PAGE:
Types of Adjusters, Vendors, & Claim Representatives
If you’re preparing to file a claim, it’s important to know the different kinds of adjusters, vendors, and other individuals involved in the claim process. Knowing their roles is important when disclosing information and facts about your claim. You want to protect your interests and avoid compromising your claim.
(1) Public adjusters are insurance adjusters who do not work for insurance companies. They work for insureds or property owners in the preparation, presentation, negotiation, and settlement of claims. Insureds sign contracts and agree to pay public adjusters fees based on a percentage of settlements or other methods of compensation (Phoenix Public Adjusting only charges a fee in the event of a successful settlement). Public adjusters must be licensed in the state(s) where they provide services in order to represent their clients’ interests during claims processes. Public adjusters are not attorneys; they do not offer legal services or give legal advice.
Although insureds are not required to use the services of a public adjusting firm, they have the right to use them to prepare and handle insurance claims. Public adjusters cannot solicit business while a loss is ongoing. A public adjuster contract should clearly indicate the fee structure, which the insured acknowledges by signing the contract. The insured pays any fee, salary or commission, not the insurance company.
(2) Company adjusters are insurance adjusters who are direct employees of insurance companies. This type of adjuster represents insurance companies’ interests. They will not and cannot charge fees and may not be individually licensed or tested by the state.
(3) Independent adjusters are the same as company adjusters, except they are third parties that insurance companies use when they are understaffed or don’t have local employees or company adjusters. Insurance companies hire independent adjusters on a contract basis to represent them in the settlement of claims. Independent adjusters will not and cannot charge fees. They must be individually licensed by the state and must work for a licensed firm as well. They are paid by insurance companies and solely represent their interests.
(4) Contractors and Restoration Companies are third party vendors that the insurance companies hire to reduce the cost of claims. They are usually vendors who agree to make required repairs below market value, typically using the lowest quality materials possible. If insureds decide not to use insurance companies’ vendors, their estimates are used to compare to the ones that the insureds provide. In most cases, the insureds’ estimates are higher than insurance companies’ estimates. Most insurance companies pay out based on their vendor’s numbers. It’s a negotiation process; this is where the insurance expertise and claims experience of public adjusters ensure that insureds get the maximum compensation for their losses. Some insurance vendors will try to fool insureds into thinking they need to use them for repair services. Vendors even try to get them to sign contracts for the repairs. Insureds and property owners should contact a firm such as Phoenix Public Adjusting prior to signing any contracts or paperwork for a consultation.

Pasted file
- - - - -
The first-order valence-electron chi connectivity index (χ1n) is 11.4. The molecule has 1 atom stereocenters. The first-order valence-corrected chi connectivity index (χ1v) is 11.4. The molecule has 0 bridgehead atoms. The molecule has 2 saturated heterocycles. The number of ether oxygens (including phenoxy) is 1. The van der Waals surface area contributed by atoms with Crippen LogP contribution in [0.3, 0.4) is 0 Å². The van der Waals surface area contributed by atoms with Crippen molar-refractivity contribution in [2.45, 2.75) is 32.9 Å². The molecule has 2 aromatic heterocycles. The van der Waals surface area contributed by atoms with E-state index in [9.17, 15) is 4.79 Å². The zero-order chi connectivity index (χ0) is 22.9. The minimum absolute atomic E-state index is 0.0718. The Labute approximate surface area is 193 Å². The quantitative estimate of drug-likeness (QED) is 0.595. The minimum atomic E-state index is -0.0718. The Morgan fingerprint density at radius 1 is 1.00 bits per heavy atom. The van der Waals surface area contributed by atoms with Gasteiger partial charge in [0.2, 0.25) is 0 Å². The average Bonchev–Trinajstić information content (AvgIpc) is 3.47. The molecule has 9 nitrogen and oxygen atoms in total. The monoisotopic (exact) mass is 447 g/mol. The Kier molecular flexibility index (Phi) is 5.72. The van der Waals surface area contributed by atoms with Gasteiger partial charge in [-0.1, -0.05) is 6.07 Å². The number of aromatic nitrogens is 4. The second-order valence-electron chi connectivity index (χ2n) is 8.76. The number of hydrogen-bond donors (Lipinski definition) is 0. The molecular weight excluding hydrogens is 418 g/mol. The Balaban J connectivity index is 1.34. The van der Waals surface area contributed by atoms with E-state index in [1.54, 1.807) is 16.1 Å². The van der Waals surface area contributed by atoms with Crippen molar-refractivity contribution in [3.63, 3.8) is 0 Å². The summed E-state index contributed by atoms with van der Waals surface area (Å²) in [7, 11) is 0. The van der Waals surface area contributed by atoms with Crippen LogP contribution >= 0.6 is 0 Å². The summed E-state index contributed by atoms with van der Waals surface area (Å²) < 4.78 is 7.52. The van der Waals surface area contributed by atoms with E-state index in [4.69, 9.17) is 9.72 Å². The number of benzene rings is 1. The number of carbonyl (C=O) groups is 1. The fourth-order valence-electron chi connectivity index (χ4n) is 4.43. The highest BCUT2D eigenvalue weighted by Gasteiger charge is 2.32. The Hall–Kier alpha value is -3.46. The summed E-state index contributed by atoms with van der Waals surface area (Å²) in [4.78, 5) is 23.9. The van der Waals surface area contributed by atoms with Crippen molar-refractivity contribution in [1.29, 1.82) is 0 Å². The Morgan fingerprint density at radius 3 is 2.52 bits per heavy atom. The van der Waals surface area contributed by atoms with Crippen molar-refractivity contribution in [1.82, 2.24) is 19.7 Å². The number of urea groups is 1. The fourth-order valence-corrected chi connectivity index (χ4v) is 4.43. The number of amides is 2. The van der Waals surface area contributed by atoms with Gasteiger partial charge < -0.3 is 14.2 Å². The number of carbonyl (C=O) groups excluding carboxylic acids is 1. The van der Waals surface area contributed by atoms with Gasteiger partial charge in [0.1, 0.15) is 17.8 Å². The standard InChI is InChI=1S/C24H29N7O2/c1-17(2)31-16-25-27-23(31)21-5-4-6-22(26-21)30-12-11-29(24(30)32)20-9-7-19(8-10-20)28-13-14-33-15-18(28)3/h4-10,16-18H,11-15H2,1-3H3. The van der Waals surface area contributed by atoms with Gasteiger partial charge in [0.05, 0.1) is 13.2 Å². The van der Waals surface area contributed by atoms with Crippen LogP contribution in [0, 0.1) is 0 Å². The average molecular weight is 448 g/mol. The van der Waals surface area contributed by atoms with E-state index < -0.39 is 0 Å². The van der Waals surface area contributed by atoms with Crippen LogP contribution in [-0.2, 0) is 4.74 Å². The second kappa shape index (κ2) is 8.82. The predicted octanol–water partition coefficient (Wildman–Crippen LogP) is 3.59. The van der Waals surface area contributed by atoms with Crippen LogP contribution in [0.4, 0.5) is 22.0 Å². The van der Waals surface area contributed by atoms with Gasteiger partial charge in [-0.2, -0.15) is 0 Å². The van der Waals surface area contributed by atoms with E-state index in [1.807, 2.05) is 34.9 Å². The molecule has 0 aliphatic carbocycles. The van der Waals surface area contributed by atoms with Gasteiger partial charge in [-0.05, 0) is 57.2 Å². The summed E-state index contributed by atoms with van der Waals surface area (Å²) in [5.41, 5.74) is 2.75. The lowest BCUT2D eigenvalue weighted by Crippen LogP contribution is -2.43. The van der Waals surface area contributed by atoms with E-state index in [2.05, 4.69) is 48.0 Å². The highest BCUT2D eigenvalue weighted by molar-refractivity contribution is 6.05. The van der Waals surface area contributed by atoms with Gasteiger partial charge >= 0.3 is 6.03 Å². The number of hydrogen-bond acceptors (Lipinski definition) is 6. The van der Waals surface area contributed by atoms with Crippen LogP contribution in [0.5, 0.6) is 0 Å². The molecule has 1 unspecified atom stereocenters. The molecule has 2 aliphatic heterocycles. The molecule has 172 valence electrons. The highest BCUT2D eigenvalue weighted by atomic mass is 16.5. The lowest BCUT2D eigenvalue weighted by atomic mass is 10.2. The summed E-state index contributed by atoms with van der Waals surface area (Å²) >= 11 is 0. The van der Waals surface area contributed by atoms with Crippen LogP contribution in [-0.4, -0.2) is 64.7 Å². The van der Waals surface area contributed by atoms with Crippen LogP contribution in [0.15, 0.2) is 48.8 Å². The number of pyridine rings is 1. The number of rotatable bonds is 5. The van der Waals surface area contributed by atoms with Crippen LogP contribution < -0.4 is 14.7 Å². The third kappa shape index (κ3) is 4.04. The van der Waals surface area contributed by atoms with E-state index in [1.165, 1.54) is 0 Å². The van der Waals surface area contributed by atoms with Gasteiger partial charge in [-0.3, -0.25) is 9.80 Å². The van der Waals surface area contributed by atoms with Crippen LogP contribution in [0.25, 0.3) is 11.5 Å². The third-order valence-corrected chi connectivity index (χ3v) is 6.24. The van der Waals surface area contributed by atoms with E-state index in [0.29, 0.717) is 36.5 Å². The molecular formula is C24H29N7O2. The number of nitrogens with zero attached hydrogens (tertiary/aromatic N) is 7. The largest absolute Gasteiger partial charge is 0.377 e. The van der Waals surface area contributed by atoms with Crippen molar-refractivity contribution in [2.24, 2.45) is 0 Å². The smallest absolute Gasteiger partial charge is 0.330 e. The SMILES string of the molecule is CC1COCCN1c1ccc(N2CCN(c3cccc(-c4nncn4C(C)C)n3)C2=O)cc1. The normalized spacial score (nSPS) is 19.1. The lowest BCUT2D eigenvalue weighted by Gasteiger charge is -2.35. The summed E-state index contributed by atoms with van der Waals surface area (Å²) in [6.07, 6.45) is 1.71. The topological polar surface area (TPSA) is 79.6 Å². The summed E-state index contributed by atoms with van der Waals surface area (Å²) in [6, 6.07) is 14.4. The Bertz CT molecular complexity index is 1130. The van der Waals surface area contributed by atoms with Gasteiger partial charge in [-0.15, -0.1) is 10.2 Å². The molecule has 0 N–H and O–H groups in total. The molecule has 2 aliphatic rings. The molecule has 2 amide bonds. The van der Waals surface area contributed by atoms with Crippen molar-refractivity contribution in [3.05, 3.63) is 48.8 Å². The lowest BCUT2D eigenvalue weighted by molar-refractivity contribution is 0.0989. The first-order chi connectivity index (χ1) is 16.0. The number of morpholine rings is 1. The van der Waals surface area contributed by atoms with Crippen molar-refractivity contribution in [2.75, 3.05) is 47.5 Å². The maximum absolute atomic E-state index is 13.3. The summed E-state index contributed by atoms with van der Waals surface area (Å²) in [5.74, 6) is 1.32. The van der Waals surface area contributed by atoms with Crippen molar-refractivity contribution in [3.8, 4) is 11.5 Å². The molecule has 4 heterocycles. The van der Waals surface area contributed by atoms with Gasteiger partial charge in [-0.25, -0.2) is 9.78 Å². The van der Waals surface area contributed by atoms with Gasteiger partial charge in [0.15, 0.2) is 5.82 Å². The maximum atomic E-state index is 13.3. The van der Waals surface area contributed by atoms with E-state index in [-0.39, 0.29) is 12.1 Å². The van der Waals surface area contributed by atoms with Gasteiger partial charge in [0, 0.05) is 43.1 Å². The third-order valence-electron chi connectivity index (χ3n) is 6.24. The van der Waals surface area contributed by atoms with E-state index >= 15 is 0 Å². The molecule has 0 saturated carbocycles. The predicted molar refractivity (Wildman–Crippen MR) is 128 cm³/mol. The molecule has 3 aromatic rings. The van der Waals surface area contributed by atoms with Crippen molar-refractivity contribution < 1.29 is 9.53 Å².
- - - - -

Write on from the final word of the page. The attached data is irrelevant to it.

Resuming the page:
During large catastrophic events, many contractors and restoration companies will solicit insureds and property owners into placing claims on their own. They will make insureds sign contracts to use their restoration companies for repairs. Contractors and restoration companies are not knowledgeable about policy coverages and are only concerned with compensation for their work. Often, many property owners’ claims are compromised because they aren’t fully compensated for coverages that apply to their losses. This happens because contractors or restoration companies are not licensed to actually adjust claims and are not concerned with the other coverages. This could mean a difference of thousands of dollars in compensation. Firms like Phoenix Public Adjusters make sure that insureds are educated and fully compensated. The firm puts compensation funds in the clients’ pockets, giving them control to select vendors based on competitive bids. They have the opportunity to choose the best vendor for the job as opposed to dealing with vendors that have arrangements with carriers to provide the bare minimum in their estimates and repairs in order to minimize the carriers’ payouts.
(5) Attorneys are third party representatives that can represent an insured’s interest; however, attorneys are not insurance coverage experts. Unlike public adjusters, they do not inspect property or prepare estimates. Instead, they rely on hired contractors or estimates of insurance companies’ adjusters! Attorneys are law experts, but not insurance experts. People wouldn’t hire public adjusters to represent them in a court of law, so why would they hire attorneys to represent them on insurance claims? An attorney cannot adjust claims. They are not as familiar with different claims as a public adjuster, who comes into contact with damaged properties and claims on a daily basis. Attorneys usually charge a higher percentage or even by the hour; settlements may be smaller due to unfamiliarity with policy coverages and lack of involvement in the scope and estimate process. Leave the claim handling to the experts; Phoenix Public Adjusting will only charge fees in the event of a successful settlement; no recovery, no fee. There is no need for an attorney unless a lawsuit is filed or until after the initial claim is made and carefully documented by the public adjuster and has been unfairly denied by the insurance company.